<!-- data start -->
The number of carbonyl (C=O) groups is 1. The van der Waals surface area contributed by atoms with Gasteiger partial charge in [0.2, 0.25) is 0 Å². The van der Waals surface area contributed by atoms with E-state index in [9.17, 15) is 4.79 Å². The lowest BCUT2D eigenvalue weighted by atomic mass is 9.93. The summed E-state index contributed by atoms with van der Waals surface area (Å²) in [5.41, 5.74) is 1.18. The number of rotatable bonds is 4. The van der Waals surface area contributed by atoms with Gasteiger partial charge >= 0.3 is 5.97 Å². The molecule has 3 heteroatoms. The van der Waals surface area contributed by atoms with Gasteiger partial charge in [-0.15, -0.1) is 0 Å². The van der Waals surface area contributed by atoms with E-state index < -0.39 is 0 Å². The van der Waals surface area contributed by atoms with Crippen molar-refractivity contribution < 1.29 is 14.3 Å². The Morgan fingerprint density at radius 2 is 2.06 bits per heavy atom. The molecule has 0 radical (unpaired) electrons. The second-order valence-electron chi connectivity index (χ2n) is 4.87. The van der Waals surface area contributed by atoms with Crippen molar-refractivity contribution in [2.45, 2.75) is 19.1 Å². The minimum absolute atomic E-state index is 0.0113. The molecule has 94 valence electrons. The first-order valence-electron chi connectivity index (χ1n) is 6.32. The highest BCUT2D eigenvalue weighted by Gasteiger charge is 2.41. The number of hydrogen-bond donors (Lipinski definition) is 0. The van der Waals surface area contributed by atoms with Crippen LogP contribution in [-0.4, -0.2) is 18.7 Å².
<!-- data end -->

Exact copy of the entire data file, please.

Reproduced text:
The number of carbonyl (C=O) groups is 1. The van der Waals surface area contributed by atoms with Gasteiger partial charge in [0.2, 0.25) is 0 Å². The van der Waals surface area contributed by atoms with E-state index in [9.17, 15) is 4.79 Å². The lowest BCUT2D eigenvalue weighted by atomic mass is 9.93. The summed E-state index contributed by atoms with van der Waals surface area (Å²) in [5.41, 5.74) is 1.18. The number of rotatable bonds is 4. The van der Waals surface area contributed by atoms with Gasteiger partial charge >= 0.3 is 5.97 Å². The molecule has 3 heteroatoms. The van der Waals surface area contributed by atoms with Gasteiger partial charge in [-0.15, -0.1) is 0 Å². The van der Waals surface area contributed by atoms with E-state index < -0.39 is 0 Å². The van der Waals surface area contributed by atoms with Crippen molar-refractivity contribution < 1.29 is 14.3 Å². The Morgan fingerprint density at radius 2 is 2.06 bits per heavy atom. The molecule has 0 radical (unpaired) electrons. The second-order valence-electron chi connectivity index (χ2n) is 4.87. The van der Waals surface area contributed by atoms with Crippen molar-refractivity contribution in [2.45, 2.75) is 19.1 Å². The minimum absolute atomic E-state index is 0.0113. The molecule has 94 valence electrons. The first-order valence-electron chi connectivity index (χ1n) is 6.32. The highest BCUT2D eigenvalue weighted by Gasteiger charge is 2.41. The number of hydrogen-bond donors (Lipinski definition) is 0. The van der Waals surface area contributed by atoms with Crippen LogP contribution in [-0.4, -0.2) is 18.7 Å².